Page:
Maine Crime Writers are readers, too, and here are some of the books we’re reading this summer.
Kaitlyn Dunnett/Kathy Lynn Emerson: I’ve been rereading the paranormal “Arcane Society” series for a while now. These books are written by Jayne Ann Krentz, some of them under that name (set in the present), some as Jayne Castle (set in the future) and some as Amanda Quick (set in the past). Then, since it’s the beginning of beach reading season, publishers always release lots of new titles, so my TBR stack is especially high. I’m currently reading Dianne Freeman’s historical cozy, A Lady’s Guide to Gossip and Murder. Next up will be Patricia McLinn’s Hot Roll, the newest in her series about a television reporter turned amateur sleuth, and Sheila Connolly’s Digging up History, the latest in her museum series.
Kate Flora: I have a ton of reading I have to do, but for those quiet afternoons when I’ve written my daily thousand words, I have three books set out. One is Kate Atkinson’s new Jason Brody, Big Sky, because I loved the other four. One is a book of Wallace Stegner essays about writing, On Teaching and Writing Fiction, which a friend suggested. The third is a book I know nothing about, but I read a review that said it was brilliant and everyone has to read it. It’s by Ocean Vuong and called On Earth We’re Briefly Gorgeous.
Barb Ross: I’m reading Big Sky, too. I’m on vacation this week. We’ve rented the place next to our old house in Boothbay Harbor and the kids and grandkids are here. I was so excited when I realized this book was releasing the week before. I’m only 80 pages in, but I’d say it’s the perfect book for porch reading.
Maureen Milliken: I, too, am reading “Big Sky.” Or, let’s say, plan to. I rarely buy a hardcover anymore, but when I saw one of my favorite authors, Kate Atkinson, had a new one, I couldn’t resist. I have an issue reading fiction when I’m in the midst of writing a book — it’s not a choice, it’s a mental thing. People have tried to argue me out of it, but you can’t, really. It just is. So mabye “Big Sky” will be my reward when I finish my book.
I CAN read nonfiction, particularly true crime books that have themes that connect with what I’m writing about. I just finished “The Innocent Man,” by John Grisham. It’s his only nonfiction book and I became intrigued when I watched (twice) a documentary on the same topic and with the same name on Netflix. I’m also reading, for the second time, “Erased,” by Marilee Strong. It’s not available in ebook and, written in 2008, it’s out of print, but I found a used copy online. I’m also deep into “The Franco-Americans of Lewiston-Auburn,” by Mary Rice-DeFosse and James Myall, which also has to do with what I’m writing. Next in the lineup is “The Skeleton Crew,” by Deborah Halber which I bought at Crime Bake a couple years and may have something to do with the book I’m working on, too.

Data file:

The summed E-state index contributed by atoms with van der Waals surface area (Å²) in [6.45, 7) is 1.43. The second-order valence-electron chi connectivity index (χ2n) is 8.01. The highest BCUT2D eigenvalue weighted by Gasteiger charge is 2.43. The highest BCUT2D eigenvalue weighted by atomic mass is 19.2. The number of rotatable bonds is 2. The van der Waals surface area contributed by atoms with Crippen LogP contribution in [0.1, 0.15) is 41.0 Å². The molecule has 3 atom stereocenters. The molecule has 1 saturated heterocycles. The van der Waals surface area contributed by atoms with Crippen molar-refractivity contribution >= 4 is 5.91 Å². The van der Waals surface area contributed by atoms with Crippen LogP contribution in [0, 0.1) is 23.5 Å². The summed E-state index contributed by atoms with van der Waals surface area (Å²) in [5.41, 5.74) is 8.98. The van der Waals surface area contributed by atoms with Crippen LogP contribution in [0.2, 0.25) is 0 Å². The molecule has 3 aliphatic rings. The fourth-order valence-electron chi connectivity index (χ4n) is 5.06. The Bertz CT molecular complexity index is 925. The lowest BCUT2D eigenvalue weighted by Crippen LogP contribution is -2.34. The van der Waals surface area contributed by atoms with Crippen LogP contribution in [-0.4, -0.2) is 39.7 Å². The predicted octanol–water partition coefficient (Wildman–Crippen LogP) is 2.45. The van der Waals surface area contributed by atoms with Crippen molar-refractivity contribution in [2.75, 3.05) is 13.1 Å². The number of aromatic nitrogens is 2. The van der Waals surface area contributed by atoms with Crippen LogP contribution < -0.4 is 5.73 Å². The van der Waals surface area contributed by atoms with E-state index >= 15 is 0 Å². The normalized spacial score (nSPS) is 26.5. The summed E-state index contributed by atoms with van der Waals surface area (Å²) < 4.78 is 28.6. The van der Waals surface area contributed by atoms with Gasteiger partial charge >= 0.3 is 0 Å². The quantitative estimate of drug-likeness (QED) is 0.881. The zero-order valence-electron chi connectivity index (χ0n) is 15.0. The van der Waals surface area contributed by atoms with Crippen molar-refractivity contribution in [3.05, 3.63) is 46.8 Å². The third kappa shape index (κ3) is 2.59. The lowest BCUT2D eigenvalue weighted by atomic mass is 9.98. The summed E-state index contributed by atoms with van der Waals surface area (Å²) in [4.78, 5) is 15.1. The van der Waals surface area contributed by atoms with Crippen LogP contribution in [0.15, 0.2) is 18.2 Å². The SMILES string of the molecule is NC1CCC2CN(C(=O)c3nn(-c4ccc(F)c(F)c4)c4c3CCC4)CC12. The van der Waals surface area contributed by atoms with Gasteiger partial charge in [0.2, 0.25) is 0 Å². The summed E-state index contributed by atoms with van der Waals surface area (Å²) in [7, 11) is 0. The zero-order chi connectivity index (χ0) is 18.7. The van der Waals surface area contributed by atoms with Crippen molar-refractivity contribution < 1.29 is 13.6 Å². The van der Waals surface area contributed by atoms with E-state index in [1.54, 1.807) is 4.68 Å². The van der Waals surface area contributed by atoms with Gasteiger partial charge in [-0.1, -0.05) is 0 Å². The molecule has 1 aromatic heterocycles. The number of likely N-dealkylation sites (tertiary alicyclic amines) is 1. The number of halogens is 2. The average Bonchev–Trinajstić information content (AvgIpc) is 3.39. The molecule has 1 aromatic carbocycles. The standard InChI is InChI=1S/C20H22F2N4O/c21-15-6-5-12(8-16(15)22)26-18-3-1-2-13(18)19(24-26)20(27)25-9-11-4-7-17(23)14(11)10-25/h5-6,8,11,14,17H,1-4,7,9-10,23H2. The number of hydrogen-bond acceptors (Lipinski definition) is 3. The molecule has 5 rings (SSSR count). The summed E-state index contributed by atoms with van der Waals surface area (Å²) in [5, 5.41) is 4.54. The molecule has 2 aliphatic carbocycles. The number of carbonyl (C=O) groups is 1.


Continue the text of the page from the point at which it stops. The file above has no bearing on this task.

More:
Sandra Neily: Ohhhh I want to read Big Sky too and also On Earth We’re Briefly Gorgeous. What an amazing title. I am on the road a lot lately. (Either that or typing madly for a deadline). I’ve never read Daishiell Hammett so I am lapping up the audio book versions of his various works. And drinking in lessons about crackling, unexpected dialogue. And as far as Sam Spade goes, taking note of emotional originality. (A quality I’m trying to infuse into my characters) Although I have to do deep breathing around Hammett’s female characters (versions of dames) and the rivers of booze. To stay in the mood of the novel I’m finishing, I am rereading Sand County Almanac by Aldo Leopold, and dipping in and out of The Maine Woods by Henry David Thoreau, and want to revisit Refuge: An Unnatural History of Family and Place by Terry Tempest Williams. All three are non-fiction where the natural world jumps off the page, leading us onward toward better ways of seeing it and ourselves. “Perhaps the wilderness we fear is the pause between our own heartbeats, the silent space that says we live only by grace. Wilderness lives by this same grace. Wild mercy is in our hands.” from Refuge.
John Clark: I’m reading Maybe This Time by Kasie West
and Nexus: The Androma Saga Part 2
I gorged on YA fiction last week while we were on vacation, but barely made a dent in my TBR pile.